Infertility Affects Everyone: Where to Find the Support You Need

Infertility And Associated Health Conditions

In life we run into one problem after the next, and for the most part we pick up the pieces and we move on. But sometimes a problem hits us so hard we don’t know where to turn. I’d like to talk to you about one of those life situations in this article, infertility. Having a child is hard enough, but struggling to have a child for months or even years just to find out that you or your partner is unable to produce an offspring is harder. And that’s exactly the nightmare 10-15% of the population deals with as a reality. Infertility is cruel and unbiased and can affect anyone, so how do you deal with something like this, what can you do?

What is infertility

The first step in understanding a solution to any problem is first understanding the problem. There are symptoms to being infertile, the first and foremost being that you are unable to conceive a child. Sometimes a man will show signs of hormonal changes as well as changes in their hair growth which could indicate infertility. Women have also been known to have irregular or even no menstrual cycle whatsoever. The good news is that even if you are diagnosed with this issue, it is still possible that you and your partner will conceive, even if you have not undergone any form of treatment.

Seek out a physician

It is important to see a doctor that can prescribe you Clomid medication but usually only if you have been unsuccessful in conceiving for over a year actively. If you are a woman, make sure you talk to your doctor if you’re over the age of 40 or if you are over the age of 35 and you’ve been trying to get pregnant for six or more months. Also be aware of your regular menstrual cycle, if it is irregular or causes you a greater than usual amount of pain this could also be a sign. If you are a man there are different signs of course including what you believe may be any issue with the amount of sperm you can produce or any other noticeable issues.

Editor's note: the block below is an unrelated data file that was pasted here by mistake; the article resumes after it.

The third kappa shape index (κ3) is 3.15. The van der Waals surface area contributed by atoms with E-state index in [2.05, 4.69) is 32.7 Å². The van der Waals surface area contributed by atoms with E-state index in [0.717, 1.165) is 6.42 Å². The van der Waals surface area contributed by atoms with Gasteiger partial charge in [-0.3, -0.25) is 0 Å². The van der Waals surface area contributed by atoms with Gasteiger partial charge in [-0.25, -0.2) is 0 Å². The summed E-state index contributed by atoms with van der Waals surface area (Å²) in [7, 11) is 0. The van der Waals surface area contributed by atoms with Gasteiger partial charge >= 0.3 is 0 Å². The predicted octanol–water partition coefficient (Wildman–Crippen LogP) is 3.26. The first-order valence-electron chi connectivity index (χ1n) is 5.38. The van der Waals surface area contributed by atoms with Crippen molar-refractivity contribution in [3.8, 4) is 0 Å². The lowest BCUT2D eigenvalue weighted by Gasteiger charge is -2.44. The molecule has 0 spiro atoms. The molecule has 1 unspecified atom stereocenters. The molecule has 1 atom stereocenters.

If you have a history of family fertility issues or if you yourself have a history of issues with your prostate, testicles, or your sexual relations in general and if your testicles are small or there is noticeable swelling within your scrotum, these are all signs that can indicate infertility in men.

What causes infertility

Now that you know what to look for when it comes to identifying your symptoms it is also important to know what causes infertility in the first place. Now the issue of whose fault it is seems to be pretty even, both men and women are equally able to be infertile resulting which means it is pretty evenly split 50% between both genders or both parties are at fault in the relationship. Though it is even between the genders, obviously the actual causes of infertility vary between the two.

Infertility and cancer

For men previous experiences with certain types of cancer or the radiation treatments of cancer can cause problems with sperm production. In other cases even without cancer symptoms or radiation a males sperm count can still be low for other reasons  such as diabetes, undescended testicles, or even several different forms of STIs (chlamydia, gonorrhea, the mumps, or HIV). Women should also be aware if they have a history of cancers since the radiation and chemotherapy can cause fertility problems as well.

Female reproductive symptoms

There are also ovulation disorders that affect how a woman’s eggs will be released, so if you do speak to a doctor make sure to mention any known disorders out, if there are no known disorders make certain to get yourself checked out. Endometriosis, which is a condition in women where their endometrial tissue grows on the outside of their uterus can also affect the ovaries, as well as the uterus itself and the Fallopian tubes.

Conclusion

At the end of the day the best thing you can do if you are struggling with the process of conceiving I’d talk to your doctor. They can perform any number of necessary test to rule out possibilities or confirm them, and it is always better to know than to try forever and fail. Be sure to be safe, be happy, and be healthy always.

John Rogers